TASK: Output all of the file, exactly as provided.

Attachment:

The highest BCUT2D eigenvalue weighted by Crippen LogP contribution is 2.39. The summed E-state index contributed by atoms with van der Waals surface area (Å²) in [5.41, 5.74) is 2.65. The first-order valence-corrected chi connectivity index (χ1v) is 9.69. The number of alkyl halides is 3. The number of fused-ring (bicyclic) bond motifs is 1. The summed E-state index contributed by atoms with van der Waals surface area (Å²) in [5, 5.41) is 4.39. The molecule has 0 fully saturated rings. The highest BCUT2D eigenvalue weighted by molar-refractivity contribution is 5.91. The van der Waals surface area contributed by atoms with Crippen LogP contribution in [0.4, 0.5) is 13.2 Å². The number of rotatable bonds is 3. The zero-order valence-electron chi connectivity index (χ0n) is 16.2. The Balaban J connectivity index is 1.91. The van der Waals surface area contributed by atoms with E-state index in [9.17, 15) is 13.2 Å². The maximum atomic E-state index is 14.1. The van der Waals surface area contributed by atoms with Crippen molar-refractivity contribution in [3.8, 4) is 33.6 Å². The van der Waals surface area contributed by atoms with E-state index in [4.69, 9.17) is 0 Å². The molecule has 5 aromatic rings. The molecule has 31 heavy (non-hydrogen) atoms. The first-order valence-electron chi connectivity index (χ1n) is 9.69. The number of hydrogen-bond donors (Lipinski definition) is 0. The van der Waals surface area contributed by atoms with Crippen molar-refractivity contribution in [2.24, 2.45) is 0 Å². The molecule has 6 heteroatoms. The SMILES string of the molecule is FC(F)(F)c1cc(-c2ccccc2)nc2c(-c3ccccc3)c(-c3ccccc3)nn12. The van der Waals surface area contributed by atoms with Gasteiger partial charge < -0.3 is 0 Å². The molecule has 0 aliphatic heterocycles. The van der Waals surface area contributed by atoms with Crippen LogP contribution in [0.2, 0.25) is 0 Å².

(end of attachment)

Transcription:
The highest BCUT2D eigenvalue weighted by Crippen LogP contribution is 2.39. The summed E-state index contributed by atoms with van der Waals surface area (Å²) in [5.41, 5.74) is 2.65. The first-order valence-corrected chi connectivity index (χ1v) is 9.69. The number of alkyl halides is 3. The number of fused-ring (bicyclic) bond motifs is 1. The summed E-state index contributed by atoms with van der Waals surface area (Å²) in [5, 5.41) is 4.39. The molecule has 0 fully saturated rings. The highest BCUT2D eigenvalue weighted by molar-refractivity contribution is 5.91. The van der Waals surface area contributed by atoms with Crippen LogP contribution in [0.4, 0.5) is 13.2 Å². The number of rotatable bonds is 3. The zero-order valence-electron chi connectivity index (χ0n) is 16.2. The Balaban J connectivity index is 1.91. The van der Waals surface area contributed by atoms with E-state index in [9.17, 15) is 13.2 Å². The maximum atomic E-state index is 14.1. The van der Waals surface area contributed by atoms with Crippen molar-refractivity contribution in [3.8, 4) is 33.6 Å². The van der Waals surface area contributed by atoms with E-state index in [4.69, 9.17) is 0 Å². The molecule has 5 aromatic rings. The molecule has 31 heavy (non-hydrogen) atoms. The first-order valence-electron chi connectivity index (χ1n) is 9.69. The number of hydrogen-bond donors (Lipinski definition) is 0. The van der Waals surface area contributed by atoms with Crippen molar-refractivity contribution in [2.24, 2.45) is 0 Å². The molecule has 6 heteroatoms. The SMILES string of the molecule is FC(F)(F)c1cc(-c2ccccc2)nc2c(-c3ccccc3)c(-c3ccccc3)nn12. The van der Waals surface area contributed by atoms with Gasteiger partial charge < -0.3 is 0 Å². The molecule has 0 aliphatic heterocycles. The van der Waals surface area contributed by atoms with Crippen LogP contribution in [0.2, 0.25) is 0 Å².